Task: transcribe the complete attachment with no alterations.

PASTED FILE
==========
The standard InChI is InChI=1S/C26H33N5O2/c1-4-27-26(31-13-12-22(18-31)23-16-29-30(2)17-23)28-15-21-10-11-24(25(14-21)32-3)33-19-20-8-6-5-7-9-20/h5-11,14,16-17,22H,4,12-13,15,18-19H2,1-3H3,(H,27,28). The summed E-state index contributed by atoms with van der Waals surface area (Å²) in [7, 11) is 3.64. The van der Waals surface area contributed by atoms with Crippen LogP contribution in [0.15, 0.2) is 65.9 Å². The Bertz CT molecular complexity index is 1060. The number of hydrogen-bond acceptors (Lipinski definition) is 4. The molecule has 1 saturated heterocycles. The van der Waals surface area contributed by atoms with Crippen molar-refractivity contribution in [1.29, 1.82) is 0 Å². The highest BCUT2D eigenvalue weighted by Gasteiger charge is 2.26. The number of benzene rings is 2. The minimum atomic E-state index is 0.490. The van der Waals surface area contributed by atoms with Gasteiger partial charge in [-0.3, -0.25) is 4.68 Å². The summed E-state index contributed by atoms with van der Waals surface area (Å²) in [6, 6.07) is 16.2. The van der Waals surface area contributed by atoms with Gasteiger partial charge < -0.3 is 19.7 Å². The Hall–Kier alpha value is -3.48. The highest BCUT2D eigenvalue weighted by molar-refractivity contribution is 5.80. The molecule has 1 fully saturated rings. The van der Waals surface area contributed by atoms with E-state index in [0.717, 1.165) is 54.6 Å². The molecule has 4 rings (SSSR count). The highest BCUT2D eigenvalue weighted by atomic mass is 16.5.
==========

The standard InChI is InChI=1S/C26H33N5O2/c1-4-27-26(31-13-12-22(18-31)23-16-29-30(2)17-23)28-15-21-10-11-24(25(14-21)32-3)33-19-20-8-6-5-7-9-20/h5-11,14,16-17,22H,4,12-13,15,18-19H2,1-3H3,(H,27,28). The summed E-state index contributed by atoms with van der Waals surface area (Å²) in [7, 11) is 3.64. The van der Waals surface area contributed by atoms with Crippen LogP contribution in [0.15, 0.2) is 65.9 Å². The Bertz CT molecular complexity index is 1060. The number of hydrogen-bond acceptors (Lipinski definition) is 4. The molecule has 1 saturated heterocycles. The van der Waals surface area contributed by atoms with Crippen molar-refractivity contribution in [1.29, 1.82) is 0 Å². The highest BCUT2D eigenvalue weighted by Gasteiger charge is 2.26. The number of benzene rings is 2. The minimum atomic E-state index is 0.490. The van der Waals surface area contributed by atoms with Gasteiger partial charge in [-0.3, -0.25) is 4.68 Å². The summed E-state index contributed by atoms with van der Waals surface area (Å²) in [6, 6.07) is 16.2. The van der Waals surface area contributed by atoms with Gasteiger partial charge < -0.3 is 19.7 Å². The Hall–Kier alpha value is -3.48. The highest BCUT2D eigenvalue weighted by molar-refractivity contribution is 5.80. The molecule has 1 fully saturated rings. The van der Waals surface area contributed by atoms with E-state index in [0.717, 1.165) is 54.6 Å². The molecule has 4 rings (SSSR count). The highest BCUT2D eigenvalue weighted by atomic mass is 16.5.